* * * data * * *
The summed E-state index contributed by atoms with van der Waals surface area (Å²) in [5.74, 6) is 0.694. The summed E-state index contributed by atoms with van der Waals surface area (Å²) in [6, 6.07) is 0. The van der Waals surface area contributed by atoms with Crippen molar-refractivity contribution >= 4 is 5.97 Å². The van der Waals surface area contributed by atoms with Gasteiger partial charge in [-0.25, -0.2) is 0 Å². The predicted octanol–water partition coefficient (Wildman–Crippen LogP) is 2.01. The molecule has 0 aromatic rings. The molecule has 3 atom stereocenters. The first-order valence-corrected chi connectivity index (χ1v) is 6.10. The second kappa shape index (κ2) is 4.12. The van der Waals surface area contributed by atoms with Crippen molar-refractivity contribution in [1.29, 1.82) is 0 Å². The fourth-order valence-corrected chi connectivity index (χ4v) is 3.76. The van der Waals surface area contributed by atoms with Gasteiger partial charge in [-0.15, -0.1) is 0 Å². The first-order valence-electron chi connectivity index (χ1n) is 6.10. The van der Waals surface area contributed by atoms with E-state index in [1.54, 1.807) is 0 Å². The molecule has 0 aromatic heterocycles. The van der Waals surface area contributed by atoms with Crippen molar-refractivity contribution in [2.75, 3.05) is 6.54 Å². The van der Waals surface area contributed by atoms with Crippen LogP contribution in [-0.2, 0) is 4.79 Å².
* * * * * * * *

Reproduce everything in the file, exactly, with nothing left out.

The summed E-state index contributed by atoms with van der Waals surface area (Å²) in [5.74, 6) is 0.694. The summed E-state index contributed by atoms with van der Waals surface area (Å²) in [6, 6.07) is 0. The van der Waals surface area contributed by atoms with Crippen molar-refractivity contribution >= 4 is 5.97 Å². The van der Waals surface area contributed by atoms with Gasteiger partial charge in [-0.25, -0.2) is 0 Å². The predicted octanol–water partition coefficient (Wildman–Crippen LogP) is 2.01. The molecule has 0 aromatic rings. The molecule has 3 atom stereocenters. The first-order valence-corrected chi connectivity index (χ1v) is 6.10. The second kappa shape index (κ2) is 4.12. The van der Waals surface area contributed by atoms with Crippen molar-refractivity contribution in [1.29, 1.82) is 0 Å². The fourth-order valence-corrected chi connectivity index (χ4v) is 3.76. The van der Waals surface area contributed by atoms with Gasteiger partial charge in [-0.15, -0.1) is 0 Å². The first-order valence-electron chi connectivity index (χ1n) is 6.10. The van der Waals surface area contributed by atoms with E-state index in [1.54, 1.807) is 0 Å². The molecule has 0 aromatic heterocycles. The van der Waals surface area contributed by atoms with Crippen molar-refractivity contribution in [2.75, 3.05) is 6.54 Å². The van der Waals surface area contributed by atoms with Crippen LogP contribution in [-0.2, 0) is 4.79 Å².